A judge or arbitrator would need to take into consideration factors such as the provisions in the agreement for delivery processes and force majeure and the standard industry practices, in order to determine whether B should be held liable for the losses caused by its failure to deliver the goods to C on time. This exercise will require parties to lead substantial evidence, and it is likely to require several oral hearings, making the dispute unsuitable for rapid resolution through Online Dispute Resolution.
However, incorporating the drafting solutions discussed below will reduce the need for evidence and oral hearings, thereby enabling the dispute to be resolved through Online Dispute Resolution.
The Drafting Solutions:
Solution 1 – Incorporate Easy To Follow Processes
Contracts between manufacturers, suppliers or distributors, and their transportation and logistics service providers must incorporate processes that both parties must follow to ensure smooth operations. These processes must provide the method by which the goods are handed over to the service provider, payment of service charges, mode of transportation to be used, delivery schedules, and any other factors that may affect business. If these processes are known, it becomes easy for an adjudicator to determine whether the service provider is in breach of the agreement.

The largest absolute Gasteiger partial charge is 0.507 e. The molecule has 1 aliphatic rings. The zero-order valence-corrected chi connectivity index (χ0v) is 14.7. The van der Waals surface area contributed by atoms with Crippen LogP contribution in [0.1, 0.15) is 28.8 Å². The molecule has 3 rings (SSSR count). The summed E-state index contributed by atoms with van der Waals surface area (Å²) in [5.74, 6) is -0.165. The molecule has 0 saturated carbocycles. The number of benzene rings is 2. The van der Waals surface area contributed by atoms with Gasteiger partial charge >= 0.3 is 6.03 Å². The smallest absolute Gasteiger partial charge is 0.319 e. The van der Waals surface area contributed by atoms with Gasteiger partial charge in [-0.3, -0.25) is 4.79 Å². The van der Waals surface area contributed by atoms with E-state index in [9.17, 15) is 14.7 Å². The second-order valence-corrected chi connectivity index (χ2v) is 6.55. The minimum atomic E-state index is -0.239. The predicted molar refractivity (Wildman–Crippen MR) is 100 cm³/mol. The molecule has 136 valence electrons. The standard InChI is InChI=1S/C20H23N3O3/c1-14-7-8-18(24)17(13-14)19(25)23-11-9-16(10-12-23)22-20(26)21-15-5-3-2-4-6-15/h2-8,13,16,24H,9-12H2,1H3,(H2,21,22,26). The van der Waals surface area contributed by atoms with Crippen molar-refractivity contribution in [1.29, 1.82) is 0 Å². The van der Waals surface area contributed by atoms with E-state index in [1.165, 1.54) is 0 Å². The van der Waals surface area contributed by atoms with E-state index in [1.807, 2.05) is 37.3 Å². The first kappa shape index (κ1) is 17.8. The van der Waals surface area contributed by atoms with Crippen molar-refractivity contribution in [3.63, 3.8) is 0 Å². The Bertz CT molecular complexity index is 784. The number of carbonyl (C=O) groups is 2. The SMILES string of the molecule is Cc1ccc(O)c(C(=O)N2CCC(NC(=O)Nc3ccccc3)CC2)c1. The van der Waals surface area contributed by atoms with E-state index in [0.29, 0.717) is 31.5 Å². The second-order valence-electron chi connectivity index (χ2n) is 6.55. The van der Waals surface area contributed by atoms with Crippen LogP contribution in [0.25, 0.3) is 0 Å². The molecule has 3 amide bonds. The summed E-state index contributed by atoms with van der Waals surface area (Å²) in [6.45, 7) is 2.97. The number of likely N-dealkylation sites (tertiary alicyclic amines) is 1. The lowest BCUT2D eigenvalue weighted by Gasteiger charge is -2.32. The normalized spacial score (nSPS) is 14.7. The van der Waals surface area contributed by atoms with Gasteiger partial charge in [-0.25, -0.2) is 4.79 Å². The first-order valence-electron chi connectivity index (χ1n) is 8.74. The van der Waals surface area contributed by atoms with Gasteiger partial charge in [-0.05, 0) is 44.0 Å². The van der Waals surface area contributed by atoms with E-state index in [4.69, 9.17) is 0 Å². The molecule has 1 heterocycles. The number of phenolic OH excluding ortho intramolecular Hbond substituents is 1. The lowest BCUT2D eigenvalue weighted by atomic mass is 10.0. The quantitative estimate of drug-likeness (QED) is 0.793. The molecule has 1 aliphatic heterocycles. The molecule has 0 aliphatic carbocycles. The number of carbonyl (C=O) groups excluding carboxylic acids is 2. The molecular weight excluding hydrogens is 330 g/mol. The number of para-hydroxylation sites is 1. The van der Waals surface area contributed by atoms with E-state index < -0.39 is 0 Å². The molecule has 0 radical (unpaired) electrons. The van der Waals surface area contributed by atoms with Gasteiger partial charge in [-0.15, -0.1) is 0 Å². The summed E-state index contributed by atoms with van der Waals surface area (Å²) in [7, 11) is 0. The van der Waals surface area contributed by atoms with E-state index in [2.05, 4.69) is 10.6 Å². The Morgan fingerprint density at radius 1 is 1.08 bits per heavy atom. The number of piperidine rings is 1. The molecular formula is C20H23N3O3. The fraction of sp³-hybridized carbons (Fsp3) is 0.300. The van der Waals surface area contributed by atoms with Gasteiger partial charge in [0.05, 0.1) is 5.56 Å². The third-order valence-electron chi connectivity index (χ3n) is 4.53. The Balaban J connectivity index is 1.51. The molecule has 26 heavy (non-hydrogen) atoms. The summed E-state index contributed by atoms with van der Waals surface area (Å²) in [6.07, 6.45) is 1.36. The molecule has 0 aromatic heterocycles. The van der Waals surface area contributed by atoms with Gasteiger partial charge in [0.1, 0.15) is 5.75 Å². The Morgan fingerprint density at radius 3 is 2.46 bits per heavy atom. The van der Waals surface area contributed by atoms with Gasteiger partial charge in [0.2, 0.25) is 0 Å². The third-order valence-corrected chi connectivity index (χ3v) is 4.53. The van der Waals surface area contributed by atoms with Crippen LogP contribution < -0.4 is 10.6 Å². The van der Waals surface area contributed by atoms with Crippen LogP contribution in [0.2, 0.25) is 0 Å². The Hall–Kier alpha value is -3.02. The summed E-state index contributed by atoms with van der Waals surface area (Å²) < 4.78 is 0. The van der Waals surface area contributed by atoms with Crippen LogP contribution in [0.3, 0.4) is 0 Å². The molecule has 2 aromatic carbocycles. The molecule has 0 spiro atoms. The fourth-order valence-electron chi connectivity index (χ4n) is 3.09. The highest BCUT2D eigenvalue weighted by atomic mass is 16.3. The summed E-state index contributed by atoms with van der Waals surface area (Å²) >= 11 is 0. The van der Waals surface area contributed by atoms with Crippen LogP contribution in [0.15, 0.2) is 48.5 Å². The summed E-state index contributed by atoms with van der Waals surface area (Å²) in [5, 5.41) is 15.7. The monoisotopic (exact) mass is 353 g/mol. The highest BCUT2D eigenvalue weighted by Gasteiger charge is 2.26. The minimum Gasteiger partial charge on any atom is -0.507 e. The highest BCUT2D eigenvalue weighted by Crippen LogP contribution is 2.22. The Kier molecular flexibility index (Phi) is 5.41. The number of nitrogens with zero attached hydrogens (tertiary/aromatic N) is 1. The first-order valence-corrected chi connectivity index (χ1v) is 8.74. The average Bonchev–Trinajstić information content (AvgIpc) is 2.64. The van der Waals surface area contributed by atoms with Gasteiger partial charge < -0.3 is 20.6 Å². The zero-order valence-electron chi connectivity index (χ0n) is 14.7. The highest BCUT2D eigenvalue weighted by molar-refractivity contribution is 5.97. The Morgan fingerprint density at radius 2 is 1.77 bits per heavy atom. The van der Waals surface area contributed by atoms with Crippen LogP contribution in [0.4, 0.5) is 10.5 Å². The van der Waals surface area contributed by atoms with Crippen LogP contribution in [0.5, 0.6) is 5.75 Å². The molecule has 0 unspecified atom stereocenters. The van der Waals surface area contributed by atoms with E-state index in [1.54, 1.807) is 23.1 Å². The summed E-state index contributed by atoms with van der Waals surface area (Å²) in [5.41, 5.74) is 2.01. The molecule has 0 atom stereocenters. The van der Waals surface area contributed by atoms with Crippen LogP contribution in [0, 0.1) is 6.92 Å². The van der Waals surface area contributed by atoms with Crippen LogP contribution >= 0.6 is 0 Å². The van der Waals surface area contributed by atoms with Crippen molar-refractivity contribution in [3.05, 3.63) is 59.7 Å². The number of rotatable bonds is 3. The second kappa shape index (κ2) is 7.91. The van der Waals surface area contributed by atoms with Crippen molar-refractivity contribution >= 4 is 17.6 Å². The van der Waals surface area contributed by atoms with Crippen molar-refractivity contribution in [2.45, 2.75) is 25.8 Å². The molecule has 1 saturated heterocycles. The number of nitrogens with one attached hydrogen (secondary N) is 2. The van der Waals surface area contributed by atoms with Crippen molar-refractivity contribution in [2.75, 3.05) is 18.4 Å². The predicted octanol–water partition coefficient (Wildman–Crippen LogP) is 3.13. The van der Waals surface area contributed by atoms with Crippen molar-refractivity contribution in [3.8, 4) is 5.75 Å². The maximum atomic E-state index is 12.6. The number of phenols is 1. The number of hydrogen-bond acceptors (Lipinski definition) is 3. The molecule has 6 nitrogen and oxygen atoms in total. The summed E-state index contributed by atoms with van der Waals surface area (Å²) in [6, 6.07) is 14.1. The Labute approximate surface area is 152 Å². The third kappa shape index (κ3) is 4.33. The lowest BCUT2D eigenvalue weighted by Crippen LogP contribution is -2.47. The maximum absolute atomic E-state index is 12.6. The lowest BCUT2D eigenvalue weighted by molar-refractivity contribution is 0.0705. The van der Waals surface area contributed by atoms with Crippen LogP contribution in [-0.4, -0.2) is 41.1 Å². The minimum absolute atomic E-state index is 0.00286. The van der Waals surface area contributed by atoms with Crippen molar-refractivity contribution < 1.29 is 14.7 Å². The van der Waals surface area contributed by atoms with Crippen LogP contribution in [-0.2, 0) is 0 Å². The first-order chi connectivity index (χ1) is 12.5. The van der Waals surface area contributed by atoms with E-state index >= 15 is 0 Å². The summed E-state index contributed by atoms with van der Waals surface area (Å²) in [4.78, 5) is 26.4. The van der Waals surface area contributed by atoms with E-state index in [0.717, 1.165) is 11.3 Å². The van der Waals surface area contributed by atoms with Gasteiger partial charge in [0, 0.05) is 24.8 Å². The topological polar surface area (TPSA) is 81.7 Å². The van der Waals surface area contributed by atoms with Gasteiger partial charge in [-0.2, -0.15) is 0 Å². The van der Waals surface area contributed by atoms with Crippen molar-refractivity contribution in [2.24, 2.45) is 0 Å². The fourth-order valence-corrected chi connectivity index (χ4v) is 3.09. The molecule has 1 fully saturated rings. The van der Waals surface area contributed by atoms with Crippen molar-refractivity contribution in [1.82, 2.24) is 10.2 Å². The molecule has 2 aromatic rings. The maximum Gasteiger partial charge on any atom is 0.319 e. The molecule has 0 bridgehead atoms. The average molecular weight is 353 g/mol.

In our example, the agreement ought to have specified either that B would always ensure multiple vehicles were available to transport A’s products or that if a vehicle were not available, B would arrange for alternate means of transportation for the goods. The agreement could have even specified that, when the delivery was urgent, B would mandatorily have to transport the goods by air (the fee would be higher).
Solution 2 – Incorporate Transaction Specific Force Majeure Clause